One of the definitions on the Merriam-Webster dictionary for scaffold is a supporting framework.
Wikipedia defines scaffolding as a temporary structure used to support people and material in the construction or repair of buildings and other large structures.
Based on these definitions, the training wheels on a bicycle, is an example of scaffolding. They are adjustable and temporary and provide the child with the support they need while learning to ride a bike with 2 wheels. Having the training wheels make the complex task of pedaling, balancing and steer (all at the same time), much easier until the child can do it on its own.
Scaffolding can also mean that a large task can be broken down into smaller tasks (to make it easier to accomplish).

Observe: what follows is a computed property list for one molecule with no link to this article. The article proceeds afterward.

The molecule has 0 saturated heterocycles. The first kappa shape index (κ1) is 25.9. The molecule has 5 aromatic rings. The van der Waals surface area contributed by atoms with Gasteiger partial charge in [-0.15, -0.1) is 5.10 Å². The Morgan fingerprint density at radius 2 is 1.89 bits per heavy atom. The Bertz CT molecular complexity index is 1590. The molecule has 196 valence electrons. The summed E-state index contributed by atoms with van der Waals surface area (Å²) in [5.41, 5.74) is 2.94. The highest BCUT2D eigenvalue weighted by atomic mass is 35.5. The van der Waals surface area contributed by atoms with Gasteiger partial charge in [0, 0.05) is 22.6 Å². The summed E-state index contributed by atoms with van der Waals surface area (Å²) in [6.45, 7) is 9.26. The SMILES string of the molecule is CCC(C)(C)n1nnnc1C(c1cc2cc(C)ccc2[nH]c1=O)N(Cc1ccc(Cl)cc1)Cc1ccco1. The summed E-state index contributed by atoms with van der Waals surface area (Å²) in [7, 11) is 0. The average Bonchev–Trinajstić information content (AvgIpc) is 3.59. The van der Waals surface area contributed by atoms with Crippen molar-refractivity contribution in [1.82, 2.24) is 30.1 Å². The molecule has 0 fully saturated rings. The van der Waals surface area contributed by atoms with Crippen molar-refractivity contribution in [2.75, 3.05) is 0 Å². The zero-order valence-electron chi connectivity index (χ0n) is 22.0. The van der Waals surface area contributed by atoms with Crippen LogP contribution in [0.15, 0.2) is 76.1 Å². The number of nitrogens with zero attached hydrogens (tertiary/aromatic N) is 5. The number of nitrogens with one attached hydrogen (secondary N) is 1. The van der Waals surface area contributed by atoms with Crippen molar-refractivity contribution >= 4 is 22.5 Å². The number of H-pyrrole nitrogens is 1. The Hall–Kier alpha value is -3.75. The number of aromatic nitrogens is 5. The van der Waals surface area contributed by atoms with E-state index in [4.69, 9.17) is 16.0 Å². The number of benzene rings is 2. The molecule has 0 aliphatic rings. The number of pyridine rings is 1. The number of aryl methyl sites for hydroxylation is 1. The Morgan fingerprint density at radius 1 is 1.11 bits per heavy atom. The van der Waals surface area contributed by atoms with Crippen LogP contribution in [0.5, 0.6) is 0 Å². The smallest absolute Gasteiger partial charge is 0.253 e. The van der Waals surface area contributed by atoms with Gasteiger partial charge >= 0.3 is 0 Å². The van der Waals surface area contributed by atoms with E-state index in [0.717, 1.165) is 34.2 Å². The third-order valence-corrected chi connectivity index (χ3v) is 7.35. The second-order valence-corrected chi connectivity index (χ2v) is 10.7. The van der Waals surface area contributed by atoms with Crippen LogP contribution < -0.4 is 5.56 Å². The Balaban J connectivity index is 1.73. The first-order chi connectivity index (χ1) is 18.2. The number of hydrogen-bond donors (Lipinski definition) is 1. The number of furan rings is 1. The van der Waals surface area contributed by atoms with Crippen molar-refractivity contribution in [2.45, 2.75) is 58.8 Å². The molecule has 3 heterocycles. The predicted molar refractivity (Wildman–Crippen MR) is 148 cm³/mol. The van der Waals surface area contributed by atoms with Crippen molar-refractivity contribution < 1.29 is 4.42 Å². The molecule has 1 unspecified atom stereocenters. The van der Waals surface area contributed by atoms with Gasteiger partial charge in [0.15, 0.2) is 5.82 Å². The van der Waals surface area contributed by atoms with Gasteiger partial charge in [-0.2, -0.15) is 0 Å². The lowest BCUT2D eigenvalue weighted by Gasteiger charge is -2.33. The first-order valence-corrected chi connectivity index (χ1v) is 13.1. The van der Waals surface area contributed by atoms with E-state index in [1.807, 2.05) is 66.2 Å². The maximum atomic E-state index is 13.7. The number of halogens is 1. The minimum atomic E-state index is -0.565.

In education, scaffolding is an instructional technique where the teacher models the desired learning strategy/task, and then gradually shifts responsibility to the students, whether is by giving more support at the beginning and gradually taking it away (training wheels) or by learning something in smaller steps.
Scaffolding can also be used to help your children develop certain physical, cognitive or linguistic skills. Imagine your child is playing with a musical toy for the first time. Parents usually show the baby where the buttons are so it can turn on the music. Then, you expect the child to ‘learn’ how to do it on their own. If they can’t do it, you might point to the button, and hopefully the child now learns it. This might have to happen a few times before the child knows what to do. That’s exactly what scaffolding is. The parent gave more ‘help’ at the beginning and gradually moved the responsibility to the child.
Scaffolding gives the child a context, motivation, or foundation to understand the new information. Having success from the beginning makes the child have some interest or curiosity in the task presented. Also, breaking a complex task into easier, more “doable” steps facilitates success.